Valtteri Bottas, Alexander Albon, Fernando Alonso, Charles Leclerc, Circuit Gilles Villeneuve, 2023

Alonso’s strong start, Norris’s late surge: Which F1 drivers beat their 2022 scores?

Formula 1

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The end of the 2023 Formula 1 championship marks the completion of the second full season of F1’s newest set of technical regulations.

Many of those drivers who competed in both 2022 and 2023 had very different journeys to their final championship points tallies.

Looking at how certain drivers’ points totals evolved throughout the two 22-race seasons, it becomes clear to see just how strikingly different – or similar – their years progressed.

Sergio Perez – Red Bull

In 2022, Sergio Perez missed out on second in the drivers’ championship by just three points. This season, he finally achieved that runner-up spot at his third time of asking as a Red Bull driver – but arguably with a worse season than last year. Indeed, he scored fewer points with the RB19 than its less dominant predecessor.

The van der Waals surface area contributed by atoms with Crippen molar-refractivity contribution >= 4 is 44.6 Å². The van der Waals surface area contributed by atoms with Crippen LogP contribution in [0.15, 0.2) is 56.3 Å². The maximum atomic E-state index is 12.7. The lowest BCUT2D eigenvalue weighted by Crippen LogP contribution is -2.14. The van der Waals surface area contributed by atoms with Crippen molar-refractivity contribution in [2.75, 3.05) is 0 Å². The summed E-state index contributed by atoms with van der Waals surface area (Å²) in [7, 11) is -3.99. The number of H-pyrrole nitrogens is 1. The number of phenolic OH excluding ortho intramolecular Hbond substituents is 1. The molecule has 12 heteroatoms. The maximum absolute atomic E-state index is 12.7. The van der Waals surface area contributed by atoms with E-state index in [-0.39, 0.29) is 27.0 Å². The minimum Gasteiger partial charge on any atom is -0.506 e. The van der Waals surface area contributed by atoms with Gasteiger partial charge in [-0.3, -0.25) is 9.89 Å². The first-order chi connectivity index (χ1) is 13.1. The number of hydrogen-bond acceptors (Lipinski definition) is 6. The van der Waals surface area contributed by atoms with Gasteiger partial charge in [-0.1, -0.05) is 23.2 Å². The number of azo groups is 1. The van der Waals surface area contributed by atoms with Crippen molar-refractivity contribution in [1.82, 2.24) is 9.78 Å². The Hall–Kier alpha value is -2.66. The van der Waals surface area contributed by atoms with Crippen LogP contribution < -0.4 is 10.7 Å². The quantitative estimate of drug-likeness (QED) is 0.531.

Perez enjoyed a much stronger start to the year, helped by two victories in Saudi Arabia and Azerbaijan. But while his points scoring followed a similar pattern through the middle phase of the season, a relatively poor run of just 21 points in the five rounds between Singapore and Mexico meant that while he finished one place higher in 2023, he had 20 fewer points than 2022.

That unusual outcome arose despite this year having the same number of events as last season, plus an extra three sprint races offering a total of 24 points between them.

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Lewis Hamilton – Mercedes

Neither of these two seasons went how Hamilton or Mercedes would have wanted with not even a single race victory across them. However, it is curious how Lewis Hamilton’s 2023 seemed to run opposite to his 2022 campaign.